It feels surreal to have Nazanin home – it’s now my mission to make sure this never happens again
On the school run last week, a Camden parking officer momentarily looked up from writing a parking ticket and shouted out “glad she’s home”, before going straight back to charging someone £60.
When I returned home, I checked my inbox and there was an email from an extremely famous actress asking for Nazanin’s contact details because they wanted to send a message welcoming my constituent home. While reading the email, I mused on how far-reaching the campaign to free Nazanin Zaghari-Ratcliffe has been.
In the eight Urgent Questions and countless debates I led in Parliament during six years of campaigning, Nazanin always had support from MPs of all political backgrounds. Part of the reason for this cross-party interest stemmed from the fact that, on a human level, the case was a tragedy.
She will have to deal with the emotional and psychological distress that the years of captivity caused for the rest of her life
An innocent mother was forcibly separated from her family and life in London, all whilst being subjected to solitary confinement and successive medical traumas without treatment. It became a case of global renown, due to both the cruelty of the Iranian regime and the failures of Britain’s diplomatic approach in trying to secure her release.
As the world knows, Nazanin is now back in West Hampstead and has been reunited with her husband Richard and daughter Gabriella. However, she will have to deal with the emotional and psychological distress that her ordeal and the years of captivity caused for the rest of her life.
Nazanin spent nine months in solitary confinement, subjected to sleep deprivation and often blindfolded and handcuffed for days. There were periods where she was interrogated daily for hours on end, and the guards outside her cell door would purposely call their children on loudspeaker while Nazanin cried for her own daughter.
Over the course of her imprisonment in Iran, Nazanin’s health deteriorated substantially. Yet she was repeatedly denied appropriate medical treatment, including when she found lumps in her breast. She was also refused a Covid-19 test when she started showing symptoms in Evin prison, where there had been an outbreak of coronavirus in 2020.
Even when she was on furlough at her parents’ house in Tehran, Nazanin was harassed with threatening calls from the Islamic Revolutionary Guard. She was warned that she was being watched and told not to visit certain shops because the food might be poisoned. Nazanin’s father was even warned that there was a risk of a road accident if he did not keep an eye on her and told him that his daughter was safer in prison.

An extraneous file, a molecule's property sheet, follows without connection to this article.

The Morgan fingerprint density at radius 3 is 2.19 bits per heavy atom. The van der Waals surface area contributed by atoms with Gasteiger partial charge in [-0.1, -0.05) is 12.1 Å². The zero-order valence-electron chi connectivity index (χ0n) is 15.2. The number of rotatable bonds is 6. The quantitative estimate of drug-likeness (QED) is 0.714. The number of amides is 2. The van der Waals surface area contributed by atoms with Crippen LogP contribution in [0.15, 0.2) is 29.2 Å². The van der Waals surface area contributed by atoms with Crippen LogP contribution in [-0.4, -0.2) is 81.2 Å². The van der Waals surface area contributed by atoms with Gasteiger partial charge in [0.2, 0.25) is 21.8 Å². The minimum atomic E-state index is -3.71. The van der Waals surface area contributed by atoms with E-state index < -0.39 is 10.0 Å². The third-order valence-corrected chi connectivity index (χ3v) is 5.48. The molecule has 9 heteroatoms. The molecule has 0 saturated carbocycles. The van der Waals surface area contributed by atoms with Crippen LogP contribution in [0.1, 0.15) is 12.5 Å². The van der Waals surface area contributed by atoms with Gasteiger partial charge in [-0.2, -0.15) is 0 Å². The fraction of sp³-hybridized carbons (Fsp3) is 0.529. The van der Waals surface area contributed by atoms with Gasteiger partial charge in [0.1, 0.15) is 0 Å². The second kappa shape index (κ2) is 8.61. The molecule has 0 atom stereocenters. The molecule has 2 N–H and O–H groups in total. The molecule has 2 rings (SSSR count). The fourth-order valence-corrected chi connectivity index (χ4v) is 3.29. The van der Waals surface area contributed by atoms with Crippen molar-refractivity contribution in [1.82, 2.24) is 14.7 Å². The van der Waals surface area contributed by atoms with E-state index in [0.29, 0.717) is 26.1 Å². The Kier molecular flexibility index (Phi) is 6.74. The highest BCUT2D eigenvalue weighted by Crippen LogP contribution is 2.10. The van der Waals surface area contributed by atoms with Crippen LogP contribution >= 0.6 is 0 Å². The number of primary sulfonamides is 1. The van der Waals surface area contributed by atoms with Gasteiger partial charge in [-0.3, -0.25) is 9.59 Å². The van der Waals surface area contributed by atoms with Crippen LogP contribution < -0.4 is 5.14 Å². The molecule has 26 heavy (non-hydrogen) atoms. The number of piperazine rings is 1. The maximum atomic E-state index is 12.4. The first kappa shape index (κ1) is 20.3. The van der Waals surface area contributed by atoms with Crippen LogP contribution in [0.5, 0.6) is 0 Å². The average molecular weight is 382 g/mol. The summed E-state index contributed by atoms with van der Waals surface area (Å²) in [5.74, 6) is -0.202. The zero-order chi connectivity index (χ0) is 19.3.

The UK’s Ambassador to Iran told the Zaghari-Ratcliffe family in January 2020 that there were more British citizens in Nazanin’s position than those of any other Western country, including 69-year-old Anoosheh Ashoori who returned home with Nazanin. Morad Tahbaz, who was born in the UK and has lived in Hampstead in my constituency, was left behind.
I know that the Foreign Office cannot reasonably be held responsible for the arbitrary detention of its nationals abroad, but it also cannot escape scrutiny and challenge for its clear shortcomings in trying to secure their release – particularly from Iran.
Other countries including Australia, France, Germany, Canada and the US have had greater success in securing the fair treatment and release of prisoners held for leverage on false charges.
These are some of the reasons why I feel I owe it to Nazanin to push for an inquiry into the handling of her case. That’s why I’ve written to the Foreign Affairs Committee asking them to get to the bottom of why it took so long to get my constituent home and why the UK government seems unable to successfully tackle Iran’s hostage-taking.
It feels surreal to have my constituent home after six years of campaigning, but now my mission is to ensure that this never happens again.
Tulip Siddiq is the Labour MP for Hampstead and Kilburn.
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